Jones had begun making his film before the Russian invasion of Ukraine in February brought Chernobyl back into the headlines as Russian troops deployed on the long-abandoned grounds of the site (they have since been driven out). In an interview with the UK newspaper The Guardian, the filmmaker comments on how Putin’s campaign to conceal the truth about the invasion from the Russian people seems like a repeat of the same deceitful tactics employed by the Soviets back in the 1980s.

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“If people are watching state television, particularly people at a certain age, you really can control what people think,” Jones said. “I guess Putin’s tactic now is just to sow confusion everywhere so people feel they can’t trust anything, whether it’s state TV or some conspiracy theory on Facebook. The actual truth is just one of many things running around … But I don’t know. My faith in the modern world has been shaken.”

If Putin’s lies have the same consequences as those told about Chernobyl, maybe his regime will suffer the same fate as that of the Soviet Union. Then perhaps Jones’s faith in the modern world, and that of many others, might be restored.

“Chernobyl: The Lost Tapes” is available on HBO Max.

Go www.hbo.com/movies/chernobyl-the-lost-tapes.

Jason Holliday in a still from “Portrait of Jason,” 1967, director Shirley Clarke. Milestone Films

Role playing with ‘Portrait of Jason’

A classic of documentary cinema, Shirley Clarke’s “Portrait of Jason” (1967) remains as electrifying and timely as it was when it was made 55 years ago. A grueling, hilarious, heartbreaking, and brutally insightful psychodrama, it was shot during a long night in an apartment in New York City’s Chelsea Hotel where Clarke and a small crew grilled and indulged Jason Holliday, a gay Black man and a one-of-a-kind bon vivant. While downing numerous drinks and chain-smoking cigarettes, Holliday recounts increasingly outrageous anecdotes from his life as a self-described hustler.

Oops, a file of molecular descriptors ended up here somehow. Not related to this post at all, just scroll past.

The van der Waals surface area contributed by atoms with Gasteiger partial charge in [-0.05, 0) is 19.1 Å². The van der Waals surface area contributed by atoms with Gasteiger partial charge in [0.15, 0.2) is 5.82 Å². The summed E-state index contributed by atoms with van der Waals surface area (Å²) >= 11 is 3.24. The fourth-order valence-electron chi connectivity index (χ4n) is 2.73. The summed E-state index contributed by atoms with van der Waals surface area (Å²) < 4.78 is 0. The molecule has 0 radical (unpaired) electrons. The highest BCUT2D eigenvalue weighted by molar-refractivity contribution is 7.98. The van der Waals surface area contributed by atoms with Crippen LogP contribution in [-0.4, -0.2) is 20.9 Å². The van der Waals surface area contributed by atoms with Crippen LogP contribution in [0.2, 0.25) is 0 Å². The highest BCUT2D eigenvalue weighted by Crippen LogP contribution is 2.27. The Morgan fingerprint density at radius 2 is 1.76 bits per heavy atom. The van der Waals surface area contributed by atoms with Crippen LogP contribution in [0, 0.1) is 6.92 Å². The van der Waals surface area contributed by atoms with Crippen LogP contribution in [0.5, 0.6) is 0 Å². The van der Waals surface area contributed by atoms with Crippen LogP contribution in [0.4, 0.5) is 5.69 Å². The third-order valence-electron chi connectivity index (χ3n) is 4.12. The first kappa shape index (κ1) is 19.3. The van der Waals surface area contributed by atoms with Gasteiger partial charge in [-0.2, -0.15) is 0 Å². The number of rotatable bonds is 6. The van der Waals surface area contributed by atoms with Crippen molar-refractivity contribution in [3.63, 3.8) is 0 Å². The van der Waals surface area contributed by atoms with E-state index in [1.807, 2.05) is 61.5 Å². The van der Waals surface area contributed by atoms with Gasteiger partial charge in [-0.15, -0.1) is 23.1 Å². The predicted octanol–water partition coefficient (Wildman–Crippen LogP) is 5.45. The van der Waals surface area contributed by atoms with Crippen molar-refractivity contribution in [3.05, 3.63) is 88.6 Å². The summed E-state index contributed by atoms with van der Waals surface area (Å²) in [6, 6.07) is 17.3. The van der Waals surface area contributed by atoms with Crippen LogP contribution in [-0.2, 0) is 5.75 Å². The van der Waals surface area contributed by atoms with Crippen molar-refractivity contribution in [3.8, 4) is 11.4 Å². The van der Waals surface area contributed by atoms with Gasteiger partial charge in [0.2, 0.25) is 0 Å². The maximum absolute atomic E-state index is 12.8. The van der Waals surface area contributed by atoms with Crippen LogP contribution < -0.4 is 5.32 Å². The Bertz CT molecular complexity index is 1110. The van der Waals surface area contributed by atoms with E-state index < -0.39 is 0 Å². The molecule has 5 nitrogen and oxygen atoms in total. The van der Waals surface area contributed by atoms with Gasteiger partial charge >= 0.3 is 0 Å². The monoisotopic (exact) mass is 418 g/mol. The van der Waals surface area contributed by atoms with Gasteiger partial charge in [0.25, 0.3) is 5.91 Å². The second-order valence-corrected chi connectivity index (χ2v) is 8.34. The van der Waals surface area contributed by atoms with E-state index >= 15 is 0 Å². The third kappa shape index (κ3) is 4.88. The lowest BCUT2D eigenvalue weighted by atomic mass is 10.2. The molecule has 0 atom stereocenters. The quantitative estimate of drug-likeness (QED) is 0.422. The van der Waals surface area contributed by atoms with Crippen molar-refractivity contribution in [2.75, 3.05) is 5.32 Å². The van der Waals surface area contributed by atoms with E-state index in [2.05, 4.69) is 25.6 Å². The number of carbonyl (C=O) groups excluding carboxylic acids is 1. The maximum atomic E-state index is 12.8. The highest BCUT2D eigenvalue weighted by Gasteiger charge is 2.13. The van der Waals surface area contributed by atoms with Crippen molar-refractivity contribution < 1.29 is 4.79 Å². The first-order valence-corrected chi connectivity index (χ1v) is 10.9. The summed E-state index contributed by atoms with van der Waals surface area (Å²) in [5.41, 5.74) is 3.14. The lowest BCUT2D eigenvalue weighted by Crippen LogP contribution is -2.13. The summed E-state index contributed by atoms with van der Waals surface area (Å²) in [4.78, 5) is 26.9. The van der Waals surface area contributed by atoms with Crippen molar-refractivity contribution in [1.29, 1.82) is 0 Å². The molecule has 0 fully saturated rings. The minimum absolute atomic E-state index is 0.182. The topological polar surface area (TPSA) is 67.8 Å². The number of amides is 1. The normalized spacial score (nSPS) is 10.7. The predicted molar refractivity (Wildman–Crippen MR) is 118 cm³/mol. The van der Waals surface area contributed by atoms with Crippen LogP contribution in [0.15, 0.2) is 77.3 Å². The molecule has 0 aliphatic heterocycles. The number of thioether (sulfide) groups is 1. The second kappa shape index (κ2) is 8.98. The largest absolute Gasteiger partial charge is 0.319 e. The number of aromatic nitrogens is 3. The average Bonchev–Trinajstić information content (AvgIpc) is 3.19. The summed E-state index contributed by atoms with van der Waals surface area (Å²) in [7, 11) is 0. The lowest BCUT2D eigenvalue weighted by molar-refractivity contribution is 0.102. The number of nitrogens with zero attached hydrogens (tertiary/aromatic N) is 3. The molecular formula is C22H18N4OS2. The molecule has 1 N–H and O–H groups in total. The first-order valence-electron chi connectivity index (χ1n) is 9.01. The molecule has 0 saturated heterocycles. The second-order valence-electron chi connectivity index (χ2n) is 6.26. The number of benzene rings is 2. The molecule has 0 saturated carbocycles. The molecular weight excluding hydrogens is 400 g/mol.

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Much of his life seems to have been spent assuming roles to entertain others, and as Clarke and her assistants goad him from off-camera into telling particular stories, some not flattering, it becomes clear that he has fallen into the same role here. That is part of the film’s point, revealing the manipulative, almost sadomasochistic nature of its own making. It is a power struggle between the filmmaker and the subject over the control of the latter’s image, with Clarke having the upper hand but conceding much of her power by showing how the trick of observational filmmaking is done and allowing Holliday the saving grace of his savage irony.

“Portrait of Jason” is available on OVID.tv.

Go to www.ovid.tv/lgbtq-2022/videos/portrait-of-jason.

Peter Keough can be reached at petervkeough@gmail.com.